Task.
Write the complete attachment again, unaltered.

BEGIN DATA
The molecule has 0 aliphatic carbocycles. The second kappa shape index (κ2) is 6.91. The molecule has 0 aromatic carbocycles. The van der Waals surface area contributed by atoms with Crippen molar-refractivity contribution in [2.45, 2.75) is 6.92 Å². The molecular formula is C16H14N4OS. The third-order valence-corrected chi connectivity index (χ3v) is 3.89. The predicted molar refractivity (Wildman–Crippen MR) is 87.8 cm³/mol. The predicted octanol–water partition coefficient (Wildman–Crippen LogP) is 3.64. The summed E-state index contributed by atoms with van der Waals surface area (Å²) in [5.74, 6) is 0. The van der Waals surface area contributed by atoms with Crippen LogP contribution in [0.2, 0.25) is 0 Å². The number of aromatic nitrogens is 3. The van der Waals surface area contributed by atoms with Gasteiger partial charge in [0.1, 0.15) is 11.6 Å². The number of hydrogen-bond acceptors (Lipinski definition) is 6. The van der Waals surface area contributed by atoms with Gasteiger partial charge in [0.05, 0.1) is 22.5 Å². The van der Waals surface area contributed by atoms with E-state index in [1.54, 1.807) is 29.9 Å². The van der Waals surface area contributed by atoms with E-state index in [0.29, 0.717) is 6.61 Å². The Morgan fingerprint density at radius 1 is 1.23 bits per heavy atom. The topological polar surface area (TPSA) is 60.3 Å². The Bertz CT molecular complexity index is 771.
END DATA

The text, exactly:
The molecule has 0 aliphatic carbocycles. The second kappa shape index (κ2) is 6.91. The molecule has 0 aromatic carbocycles. The van der Waals surface area contributed by atoms with Crippen molar-refractivity contribution in [2.45, 2.75) is 6.92 Å². The molecular formula is C16H14N4OS. The third-order valence-corrected chi connectivity index (χ3v) is 3.89. The predicted molar refractivity (Wildman–Crippen MR) is 87.8 cm³/mol. The predicted octanol–water partition coefficient (Wildman–Crippen LogP) is 3.64. The summed E-state index contributed by atoms with van der Waals surface area (Å²) in [5.74, 6) is 0. The van der Waals surface area contributed by atoms with Crippen LogP contribution in [0.2, 0.25) is 0 Å². The number of aromatic nitrogens is 3. The van der Waals surface area contributed by atoms with Gasteiger partial charge in [0.1, 0.15) is 11.6 Å². The number of hydrogen-bond acceptors (Lipinski definition) is 6. The van der Waals surface area contributed by atoms with Gasteiger partial charge in [0.05, 0.1) is 22.5 Å². The van der Waals surface area contributed by atoms with E-state index in [1.54, 1.807) is 29.9 Å². The van der Waals surface area contributed by atoms with E-state index in [0.29, 0.717) is 6.61 Å². The Morgan fingerprint density at radius 1 is 1.23 bits per heavy atom. The topological polar surface area (TPSA) is 60.3 Å². The Bertz CT molecular complexity index is 771.